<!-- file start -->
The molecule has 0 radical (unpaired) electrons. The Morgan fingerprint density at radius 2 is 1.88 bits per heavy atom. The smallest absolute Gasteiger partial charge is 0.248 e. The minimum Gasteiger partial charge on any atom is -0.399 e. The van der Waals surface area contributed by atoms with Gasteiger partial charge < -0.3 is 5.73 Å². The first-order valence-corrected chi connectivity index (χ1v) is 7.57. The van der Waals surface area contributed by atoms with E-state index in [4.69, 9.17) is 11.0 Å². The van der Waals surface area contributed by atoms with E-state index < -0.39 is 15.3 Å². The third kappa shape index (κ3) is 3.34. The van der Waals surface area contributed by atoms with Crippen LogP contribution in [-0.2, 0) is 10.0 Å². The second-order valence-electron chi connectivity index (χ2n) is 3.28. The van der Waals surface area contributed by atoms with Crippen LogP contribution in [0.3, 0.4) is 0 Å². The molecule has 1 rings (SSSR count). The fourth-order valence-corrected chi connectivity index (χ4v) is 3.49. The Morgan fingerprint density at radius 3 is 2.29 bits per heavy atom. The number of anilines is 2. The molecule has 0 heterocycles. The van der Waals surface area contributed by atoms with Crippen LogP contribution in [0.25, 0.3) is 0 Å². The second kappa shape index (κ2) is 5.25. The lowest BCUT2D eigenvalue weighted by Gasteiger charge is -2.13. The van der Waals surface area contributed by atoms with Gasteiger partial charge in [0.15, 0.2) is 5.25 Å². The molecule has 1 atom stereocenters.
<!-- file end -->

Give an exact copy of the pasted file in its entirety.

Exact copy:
The molecule has 0 radical (unpaired) electrons. The Morgan fingerprint density at radius 2 is 1.88 bits per heavy atom. The smallest absolute Gasteiger partial charge is 0.248 e. The minimum Gasteiger partial charge on any atom is -0.399 e. The van der Waals surface area contributed by atoms with Gasteiger partial charge < -0.3 is 5.73 Å². The first-order valence-corrected chi connectivity index (χ1v) is 7.57. The van der Waals surface area contributed by atoms with E-state index in [4.69, 9.17) is 11.0 Å². The van der Waals surface area contributed by atoms with E-state index < -0.39 is 15.3 Å². The third kappa shape index (κ3) is 3.34. The van der Waals surface area contributed by atoms with Crippen LogP contribution in [-0.2, 0) is 10.0 Å². The second-order valence-electron chi connectivity index (χ2n) is 3.28. The van der Waals surface area contributed by atoms with Crippen LogP contribution in [0.3, 0.4) is 0 Å². The molecule has 1 rings (SSSR count). The fourth-order valence-corrected chi connectivity index (χ4v) is 3.49. The Morgan fingerprint density at radius 3 is 2.29 bits per heavy atom. The number of anilines is 2. The molecule has 0 heterocycles. The van der Waals surface area contributed by atoms with Crippen LogP contribution in [0.25, 0.3) is 0 Å². The second kappa shape index (κ2) is 5.25. The lowest BCUT2D eigenvalue weighted by Gasteiger charge is -2.13. The van der Waals surface area contributed by atoms with Gasteiger partial charge in [0.15, 0.2) is 5.25 Å². The molecule has 1 atom stereocenters.